Towards a world with zero waste

Published on: 24 Feb 2017

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Bringing zero waste guru to Bristol

Zero Waste Living with Bea Johnson, Arnolfini, Bristol

March 11, 11.30am and 3.30pm. Tickets: £12.50 + booking fee 

With Kate Arnell, TV presenter & eco-blogger; Michelle Cassar, director of City to Sea; Lizzy Carr, paddle-boarding eco-campaigner

• Facebook: @Eqoliving

EQO’S Most popular products

1. Lunch bots – these stainless steel boxes with internal compartments have been a ‘consistent best-seller’;

2. Glass water bottles;

3. Re-usable sandwich bags and wraps – cut out the clingfilm and plastic food bags.

• www.eqoliving.com

 

 

It’s all very well recycling packaging – but what if you can buy food containers that will last for years? Beccy Golding meets the founder of a South Bristol eco-firm, Eqo

 Jyoti Shaw has lived in Knowle for eight and a half years, since moving south of the river from Montpelier. She can pinpoint the day she moved in because “it was the day I gave birth to my first child!” She now has four children, the three eldest attend Hillcrest primary school in Knowle, with little Arthur celebrating his second birthday soon – of which more later…

Clearly someone who likes to keep busy, three years ago Jyoti also set up a small business. “It started at home,” she told me, “when the kids started school, and I wanted a nicer lunchbox than I could find in the shops.”

Jyoti’s mum had had breast cancer some years before. It left Jyoti with an awareness of plastics leaching (it is feared by some scientists that potentially harmful chemicals can migrate from plastic containerrs and food packaging into food). 

“I wanted a stainless steel alternative to plastic lunchboxes, and there was not a lot in the market. I found one, with compartments, designed in the US and not available in the UK.”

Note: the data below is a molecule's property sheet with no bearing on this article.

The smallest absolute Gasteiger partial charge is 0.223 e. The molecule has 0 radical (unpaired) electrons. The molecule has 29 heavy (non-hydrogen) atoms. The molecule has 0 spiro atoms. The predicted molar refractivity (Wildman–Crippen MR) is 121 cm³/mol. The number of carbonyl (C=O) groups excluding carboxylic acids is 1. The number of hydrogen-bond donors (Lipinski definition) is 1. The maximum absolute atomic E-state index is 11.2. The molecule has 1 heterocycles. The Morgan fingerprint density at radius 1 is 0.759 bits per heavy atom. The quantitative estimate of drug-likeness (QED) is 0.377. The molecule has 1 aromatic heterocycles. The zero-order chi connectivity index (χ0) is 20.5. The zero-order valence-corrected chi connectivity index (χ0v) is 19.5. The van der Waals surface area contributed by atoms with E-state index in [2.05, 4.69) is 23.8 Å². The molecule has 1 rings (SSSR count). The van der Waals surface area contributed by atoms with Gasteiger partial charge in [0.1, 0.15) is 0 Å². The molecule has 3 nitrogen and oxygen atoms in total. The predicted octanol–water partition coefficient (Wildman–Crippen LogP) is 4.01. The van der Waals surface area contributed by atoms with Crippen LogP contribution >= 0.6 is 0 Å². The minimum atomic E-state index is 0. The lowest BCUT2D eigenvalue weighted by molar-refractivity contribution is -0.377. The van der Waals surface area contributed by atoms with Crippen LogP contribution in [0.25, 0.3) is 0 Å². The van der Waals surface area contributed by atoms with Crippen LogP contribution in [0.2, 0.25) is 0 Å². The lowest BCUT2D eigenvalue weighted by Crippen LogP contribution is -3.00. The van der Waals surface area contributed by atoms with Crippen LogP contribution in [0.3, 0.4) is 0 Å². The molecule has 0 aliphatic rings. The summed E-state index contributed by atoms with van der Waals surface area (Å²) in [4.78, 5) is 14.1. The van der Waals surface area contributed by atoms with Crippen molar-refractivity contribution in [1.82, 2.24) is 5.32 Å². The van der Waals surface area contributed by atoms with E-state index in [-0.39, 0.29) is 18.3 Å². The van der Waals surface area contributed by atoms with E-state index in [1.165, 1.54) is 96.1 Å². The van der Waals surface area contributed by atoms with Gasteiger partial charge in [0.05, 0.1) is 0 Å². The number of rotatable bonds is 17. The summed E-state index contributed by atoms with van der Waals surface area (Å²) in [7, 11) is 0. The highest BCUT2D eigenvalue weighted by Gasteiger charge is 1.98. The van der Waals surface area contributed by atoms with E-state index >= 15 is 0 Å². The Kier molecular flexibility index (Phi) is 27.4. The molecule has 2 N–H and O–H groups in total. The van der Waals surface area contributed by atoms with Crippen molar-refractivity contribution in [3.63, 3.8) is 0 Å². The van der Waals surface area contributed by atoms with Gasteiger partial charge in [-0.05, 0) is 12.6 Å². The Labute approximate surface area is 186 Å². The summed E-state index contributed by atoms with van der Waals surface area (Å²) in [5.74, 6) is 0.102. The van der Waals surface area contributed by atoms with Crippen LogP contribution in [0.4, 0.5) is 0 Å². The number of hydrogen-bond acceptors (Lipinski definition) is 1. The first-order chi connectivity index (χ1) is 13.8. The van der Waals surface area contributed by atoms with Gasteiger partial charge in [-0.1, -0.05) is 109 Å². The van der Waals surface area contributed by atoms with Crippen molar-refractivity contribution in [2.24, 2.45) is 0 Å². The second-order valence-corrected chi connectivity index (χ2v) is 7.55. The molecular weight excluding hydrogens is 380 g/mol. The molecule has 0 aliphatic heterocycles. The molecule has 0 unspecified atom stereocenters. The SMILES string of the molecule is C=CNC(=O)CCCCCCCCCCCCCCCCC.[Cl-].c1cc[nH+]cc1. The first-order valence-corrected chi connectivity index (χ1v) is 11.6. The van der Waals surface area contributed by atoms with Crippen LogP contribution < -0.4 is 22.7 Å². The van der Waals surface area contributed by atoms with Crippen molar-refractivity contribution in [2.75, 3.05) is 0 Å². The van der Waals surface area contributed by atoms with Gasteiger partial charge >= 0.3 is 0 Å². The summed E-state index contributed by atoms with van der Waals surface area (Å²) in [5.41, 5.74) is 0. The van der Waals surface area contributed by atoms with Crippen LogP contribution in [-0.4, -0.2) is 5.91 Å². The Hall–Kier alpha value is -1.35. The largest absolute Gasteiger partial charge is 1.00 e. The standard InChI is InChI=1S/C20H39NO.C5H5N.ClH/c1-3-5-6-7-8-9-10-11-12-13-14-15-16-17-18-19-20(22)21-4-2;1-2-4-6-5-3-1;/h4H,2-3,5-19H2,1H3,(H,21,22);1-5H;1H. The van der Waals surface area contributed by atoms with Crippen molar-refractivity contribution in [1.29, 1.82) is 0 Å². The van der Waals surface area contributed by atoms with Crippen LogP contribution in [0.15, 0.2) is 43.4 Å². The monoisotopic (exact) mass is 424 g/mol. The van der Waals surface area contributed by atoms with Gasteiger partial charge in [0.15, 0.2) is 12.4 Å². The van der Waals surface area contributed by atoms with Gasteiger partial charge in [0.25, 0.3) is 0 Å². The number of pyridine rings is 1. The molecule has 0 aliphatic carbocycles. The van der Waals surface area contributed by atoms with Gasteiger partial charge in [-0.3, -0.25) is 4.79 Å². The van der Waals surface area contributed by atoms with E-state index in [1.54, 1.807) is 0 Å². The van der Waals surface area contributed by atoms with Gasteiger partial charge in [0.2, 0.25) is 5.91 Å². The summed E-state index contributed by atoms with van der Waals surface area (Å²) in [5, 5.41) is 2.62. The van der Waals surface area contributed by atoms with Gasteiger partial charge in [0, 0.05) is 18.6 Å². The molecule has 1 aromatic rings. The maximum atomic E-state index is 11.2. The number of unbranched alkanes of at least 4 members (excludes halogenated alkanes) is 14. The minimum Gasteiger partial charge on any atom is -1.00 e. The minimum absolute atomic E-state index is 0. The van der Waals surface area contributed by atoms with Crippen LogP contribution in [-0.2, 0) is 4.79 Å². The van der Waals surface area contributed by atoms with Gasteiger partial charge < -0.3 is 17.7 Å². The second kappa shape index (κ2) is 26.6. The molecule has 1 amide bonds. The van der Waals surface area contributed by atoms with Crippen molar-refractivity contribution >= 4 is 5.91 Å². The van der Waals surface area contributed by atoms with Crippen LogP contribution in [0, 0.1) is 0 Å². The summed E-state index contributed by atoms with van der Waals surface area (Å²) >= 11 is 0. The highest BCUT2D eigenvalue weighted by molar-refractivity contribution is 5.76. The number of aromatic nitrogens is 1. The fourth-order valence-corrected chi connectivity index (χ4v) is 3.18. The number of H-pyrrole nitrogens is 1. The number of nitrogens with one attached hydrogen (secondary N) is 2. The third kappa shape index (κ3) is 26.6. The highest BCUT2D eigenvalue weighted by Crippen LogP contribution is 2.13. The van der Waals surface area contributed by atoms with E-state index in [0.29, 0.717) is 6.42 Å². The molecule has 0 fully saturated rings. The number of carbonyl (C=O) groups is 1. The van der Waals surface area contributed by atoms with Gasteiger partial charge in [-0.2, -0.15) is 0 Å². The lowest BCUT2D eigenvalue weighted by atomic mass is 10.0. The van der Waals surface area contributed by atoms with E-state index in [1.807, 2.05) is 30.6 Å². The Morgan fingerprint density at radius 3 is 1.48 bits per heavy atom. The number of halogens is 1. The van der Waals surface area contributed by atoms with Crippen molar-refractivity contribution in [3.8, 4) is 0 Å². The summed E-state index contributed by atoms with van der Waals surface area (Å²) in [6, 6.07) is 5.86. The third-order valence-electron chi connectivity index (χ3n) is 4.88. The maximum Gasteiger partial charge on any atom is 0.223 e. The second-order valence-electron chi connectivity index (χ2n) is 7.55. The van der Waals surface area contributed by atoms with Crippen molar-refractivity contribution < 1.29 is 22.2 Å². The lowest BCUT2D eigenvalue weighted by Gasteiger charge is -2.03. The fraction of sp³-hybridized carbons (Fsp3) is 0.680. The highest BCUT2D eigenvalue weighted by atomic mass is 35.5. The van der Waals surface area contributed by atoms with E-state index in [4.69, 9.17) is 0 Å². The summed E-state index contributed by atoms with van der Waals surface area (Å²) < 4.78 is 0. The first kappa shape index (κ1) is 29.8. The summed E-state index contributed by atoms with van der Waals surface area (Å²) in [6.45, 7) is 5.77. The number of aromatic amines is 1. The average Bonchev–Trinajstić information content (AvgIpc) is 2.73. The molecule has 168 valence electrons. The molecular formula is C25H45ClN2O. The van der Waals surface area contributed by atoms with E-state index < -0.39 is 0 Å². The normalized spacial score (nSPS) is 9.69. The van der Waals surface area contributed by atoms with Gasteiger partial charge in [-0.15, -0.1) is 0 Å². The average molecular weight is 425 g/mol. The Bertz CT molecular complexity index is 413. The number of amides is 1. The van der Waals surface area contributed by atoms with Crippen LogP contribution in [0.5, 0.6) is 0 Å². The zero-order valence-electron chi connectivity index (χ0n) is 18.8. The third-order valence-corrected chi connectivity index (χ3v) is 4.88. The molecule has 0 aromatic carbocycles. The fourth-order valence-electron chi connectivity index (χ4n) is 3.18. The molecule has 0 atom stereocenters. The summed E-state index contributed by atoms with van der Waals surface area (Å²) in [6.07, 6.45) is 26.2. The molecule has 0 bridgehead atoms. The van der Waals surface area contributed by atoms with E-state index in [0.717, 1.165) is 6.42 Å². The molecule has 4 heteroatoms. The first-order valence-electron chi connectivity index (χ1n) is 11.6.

She started a blog; Kids Lunchboxes (no longer going), in which she featured healthy food and nice lunchboxes. She also started selling that first bento-style box, under the business name My Clever Box.

And the business has quickly grown, from the original range of lunchboxes, to featuring “lots of products to encourage people to live a waste-free life, and promote well-designed, lovely-looking products that you want to use, even love to use!”

Eqo, as the business has been re-named to reflect its wider range, now stocks 180 products. Jyoti showed me some of them when I visited her at her office cum warehouse, which she shares with her landscaper husband, at Filwood Green Business Park. It’s a bright fresh space, which the couple moved into about a year ago – some of the first tenants. They have a view across what is now wasteland (possibly a nature reserve in future?), right through to Filwood Broadway – somehow a nice juxtaposition against the modern architecture and design of the new building. 

As well as lunch boxes there are metal and glass water bottles, baby bottles, toothbrushes, some nifty re-usable sandwich/food bags, tableware and lots more. Lots of the glass products have this brightly-coloured, funky silicon sleeve which protects them from occasional drops, as well as being made from very durable glass. Jyoti’s aim is to “find brands and products not widely available everywhere – things that are different.” 

All new products are judged against four criteria – everything must meet two, many hit three or the perfect four: healthy, functional, stylish and sustainable. 

A year after she started her business Jyoti stumbled across a book called Zero Waste Home. French author Bea Johnson turned from a consumerist lifestyle in the US to write a blog, Zero Waste Home, about cutting down on waste. Her book of the same name goes room-by-room offering tips on doing it yourself. Now Bea travels the world promoting a zero waste lifestyle. 

“I heard she was coming to Europe,” said Jyoti, “and emailed her, and she’s agreed to come to the UK!” Bea will be doing two dates, one in London, and one in Bristol, which Jyoti is organising. “Bristol will be a great city for her to talk in – it’s a hub of green and eco-issues.” 

With no budget, Jyoti asked the council for a venue. She got a reply from Bristol Waste, which agreed to sponsor the event and pay for a venue at the Arnolfini. “There’s been amazing support from people wanting to help. It’s not something I’d planned, but I didn’t want to miss this opportunity.” Coincidentally, the event is on little Arthur’s second birthday – which brings Jyoti’s themes of family, and working to make the world a better place, neatly together.

 

 

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